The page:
Berkowitz’s early works combined loose figurative elements with inspirations from some of the most important artists of the time, including Morris Louis, Willem de Kooning, Barnett Newman, and Mark Rothko, as he experimented and honed his own approach and style. Following the closing of the Center in 1956, Berkowitz moved abroad, where he would spend the next decade living and traveling. It was during this time that Berkowitz cemented his commitment to evoking the emotional resonance of color and light within the surface plane. By the 1970s, his works had become entirely abstract, characterized by both vibrant bursts of color and subtle gradations of light and hue. “Merlin #2”, painted in 1984 is a prime example of his all-over color canvases that seem to radiate light towards the viewer. Here, the turquoise border draws the viewers attention inward to the central radiating form of orange and red. Berkowitz’s technique differed from contemporaries in that he didn’t employ Frankenthaler’s “staining” method on unprimed canvas and he made use of oil instead of acrylic. He applied as many as 40 layers of paint, blotting with rice paper or using a a hair dryer between layers to dry and eliminate brushstrokes, rendering sumptuous, super-saturated canvases. Berkowitz’s fascination with perceptions of light connected him to the artists of California’s Light and Space Movement, and indeed, his canvases exude a captivating luminescence that seems to emanate from deep within. When a selection of his paintings was displayed at the Phillips Collection in 1976, he said of his work, “I am endeavoring to find that blush of light over light and the color within the light; the depths through which we see when we look into and not at color.” (1)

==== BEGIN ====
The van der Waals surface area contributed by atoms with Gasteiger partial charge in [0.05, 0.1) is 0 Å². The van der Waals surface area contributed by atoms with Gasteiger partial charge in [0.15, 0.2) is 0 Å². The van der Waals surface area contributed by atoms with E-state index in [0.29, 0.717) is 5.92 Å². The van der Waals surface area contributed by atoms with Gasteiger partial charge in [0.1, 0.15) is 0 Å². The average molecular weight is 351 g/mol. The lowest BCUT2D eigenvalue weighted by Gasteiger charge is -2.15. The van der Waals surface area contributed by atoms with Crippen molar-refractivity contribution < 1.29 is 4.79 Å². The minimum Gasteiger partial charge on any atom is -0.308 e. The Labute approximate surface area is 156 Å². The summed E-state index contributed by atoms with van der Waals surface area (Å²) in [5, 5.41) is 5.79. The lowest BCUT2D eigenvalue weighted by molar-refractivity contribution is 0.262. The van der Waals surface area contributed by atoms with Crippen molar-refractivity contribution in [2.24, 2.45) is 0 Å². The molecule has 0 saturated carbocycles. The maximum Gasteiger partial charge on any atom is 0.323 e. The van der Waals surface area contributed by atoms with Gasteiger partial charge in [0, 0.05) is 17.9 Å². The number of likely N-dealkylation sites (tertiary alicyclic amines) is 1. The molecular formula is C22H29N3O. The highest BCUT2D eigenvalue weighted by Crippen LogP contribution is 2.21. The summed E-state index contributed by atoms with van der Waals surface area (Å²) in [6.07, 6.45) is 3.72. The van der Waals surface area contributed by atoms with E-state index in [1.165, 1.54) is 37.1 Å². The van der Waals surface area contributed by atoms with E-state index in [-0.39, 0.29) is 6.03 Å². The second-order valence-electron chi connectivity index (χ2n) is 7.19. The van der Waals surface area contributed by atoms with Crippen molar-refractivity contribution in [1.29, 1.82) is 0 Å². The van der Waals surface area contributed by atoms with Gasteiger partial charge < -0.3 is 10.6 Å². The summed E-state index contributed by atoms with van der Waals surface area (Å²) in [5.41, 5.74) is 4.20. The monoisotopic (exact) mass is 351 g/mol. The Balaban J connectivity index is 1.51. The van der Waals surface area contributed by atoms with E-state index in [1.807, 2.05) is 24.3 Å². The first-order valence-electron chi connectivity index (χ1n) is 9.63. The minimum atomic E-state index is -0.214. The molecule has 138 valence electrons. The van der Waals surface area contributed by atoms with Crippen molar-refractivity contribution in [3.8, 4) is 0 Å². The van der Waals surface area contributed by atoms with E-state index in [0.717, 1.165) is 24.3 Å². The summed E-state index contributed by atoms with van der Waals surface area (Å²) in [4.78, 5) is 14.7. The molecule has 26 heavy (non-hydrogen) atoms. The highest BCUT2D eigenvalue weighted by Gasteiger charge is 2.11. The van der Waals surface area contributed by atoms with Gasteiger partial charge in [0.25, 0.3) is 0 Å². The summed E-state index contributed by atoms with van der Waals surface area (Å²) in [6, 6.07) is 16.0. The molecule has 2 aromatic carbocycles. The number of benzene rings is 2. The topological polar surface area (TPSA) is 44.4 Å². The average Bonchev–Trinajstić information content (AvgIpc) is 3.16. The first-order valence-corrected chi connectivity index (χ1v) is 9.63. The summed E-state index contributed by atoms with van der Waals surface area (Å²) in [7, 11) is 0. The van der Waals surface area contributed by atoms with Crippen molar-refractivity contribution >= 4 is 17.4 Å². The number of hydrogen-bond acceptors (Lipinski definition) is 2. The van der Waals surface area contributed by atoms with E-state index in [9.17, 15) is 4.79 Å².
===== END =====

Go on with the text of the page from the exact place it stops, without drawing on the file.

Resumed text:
Throughout his career, Berkowitz participated in a wide range of solo and group exhibitions, including those at the Baltimore Museum of Art, Chicago Arts Club, Corcoran Gallery of Art, Hirshhorn Museum and Sculpture Garden, Phillips Collection, and Ringling Museum in Sarasota, Florida, among others. His work is held in the collections of the Museum of Modern Art in New York, High Museum of Art in Atlanta, and the Wadsworth Atheneum in Hartford, Connecticut, among numerous others. In addition to his own practice, Berkowitz was a well-recognized teacher. He served as the chairman of the painting department at The Corcoran Gallery’s School of Art, where he taught for nearly twenty years until his death in 1987.
1. Quote drawn from: American Art at The Phillips Collection, “Biography: Leon Berkowitz (1919-1987)”. phillipscollection.org